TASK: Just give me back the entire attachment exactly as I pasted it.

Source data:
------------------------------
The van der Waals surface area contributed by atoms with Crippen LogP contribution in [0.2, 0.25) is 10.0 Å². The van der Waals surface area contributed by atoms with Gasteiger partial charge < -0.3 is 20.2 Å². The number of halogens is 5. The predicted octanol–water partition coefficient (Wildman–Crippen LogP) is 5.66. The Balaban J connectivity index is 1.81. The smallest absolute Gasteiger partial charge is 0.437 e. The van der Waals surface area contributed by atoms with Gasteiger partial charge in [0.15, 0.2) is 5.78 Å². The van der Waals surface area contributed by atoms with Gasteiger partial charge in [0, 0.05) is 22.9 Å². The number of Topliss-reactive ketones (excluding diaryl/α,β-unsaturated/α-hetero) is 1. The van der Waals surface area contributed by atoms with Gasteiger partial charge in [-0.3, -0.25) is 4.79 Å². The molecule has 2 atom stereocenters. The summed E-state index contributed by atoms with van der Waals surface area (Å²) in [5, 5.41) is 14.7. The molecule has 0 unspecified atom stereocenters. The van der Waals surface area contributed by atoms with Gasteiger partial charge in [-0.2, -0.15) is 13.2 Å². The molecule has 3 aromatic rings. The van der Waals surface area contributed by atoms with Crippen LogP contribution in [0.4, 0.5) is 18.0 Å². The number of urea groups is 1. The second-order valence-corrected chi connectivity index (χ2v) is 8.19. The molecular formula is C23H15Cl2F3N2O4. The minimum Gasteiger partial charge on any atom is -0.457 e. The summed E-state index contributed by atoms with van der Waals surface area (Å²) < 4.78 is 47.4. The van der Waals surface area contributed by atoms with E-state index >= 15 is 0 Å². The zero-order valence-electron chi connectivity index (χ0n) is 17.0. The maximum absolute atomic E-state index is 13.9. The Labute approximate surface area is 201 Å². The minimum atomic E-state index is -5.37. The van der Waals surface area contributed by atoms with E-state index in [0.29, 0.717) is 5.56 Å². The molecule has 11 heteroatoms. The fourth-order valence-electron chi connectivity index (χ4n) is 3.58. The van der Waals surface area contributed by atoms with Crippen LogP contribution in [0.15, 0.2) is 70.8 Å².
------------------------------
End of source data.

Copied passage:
The van der Waals surface area contributed by atoms with Crippen LogP contribution in [0.2, 0.25) is 10.0 Å². The van der Waals surface area contributed by atoms with Gasteiger partial charge < -0.3 is 20.2 Å². The number of halogens is 5. The predicted octanol–water partition coefficient (Wildman–Crippen LogP) is 5.66. The Balaban J connectivity index is 1.81. The smallest absolute Gasteiger partial charge is 0.437 e. The van der Waals surface area contributed by atoms with Gasteiger partial charge in [0.15, 0.2) is 5.78 Å². The van der Waals surface area contributed by atoms with Gasteiger partial charge in [0, 0.05) is 22.9 Å². The number of Topliss-reactive ketones (excluding diaryl/α,β-unsaturated/α-hetero) is 1. The van der Waals surface area contributed by atoms with Gasteiger partial charge in [-0.3, -0.25) is 4.79 Å². The molecule has 2 atom stereocenters. The summed E-state index contributed by atoms with van der Waals surface area (Å²) in [5, 5.41) is 14.7. The molecule has 0 unspecified atom stereocenters. The van der Waals surface area contributed by atoms with Gasteiger partial charge in [-0.2, -0.15) is 13.2 Å². The molecule has 3 aromatic rings. The van der Waals surface area contributed by atoms with Crippen LogP contribution in [0.4, 0.5) is 18.0 Å². The number of urea groups is 1. The second-order valence-corrected chi connectivity index (χ2v) is 8.19. The molecular formula is C23H15Cl2F3N2O4. The minimum Gasteiger partial charge on any atom is -0.457 e. The summed E-state index contributed by atoms with van der Waals surface area (Å²) < 4.78 is 47.4. The van der Waals surface area contributed by atoms with E-state index >= 15 is 0 Å². The zero-order valence-electron chi connectivity index (χ0n) is 17.0. The maximum absolute atomic E-state index is 13.9. The Labute approximate surface area is 201 Å². The minimum atomic E-state index is -5.37. The van der Waals surface area contributed by atoms with E-state index in [0.29, 0.717) is 5.56 Å². The molecule has 11 heteroatoms. The fourth-order valence-electron chi connectivity index (χ4n) is 3.58. The van der Waals surface area contributed by atoms with Crippen LogP contribution in [0.15, 0.2) is 70.8 Å².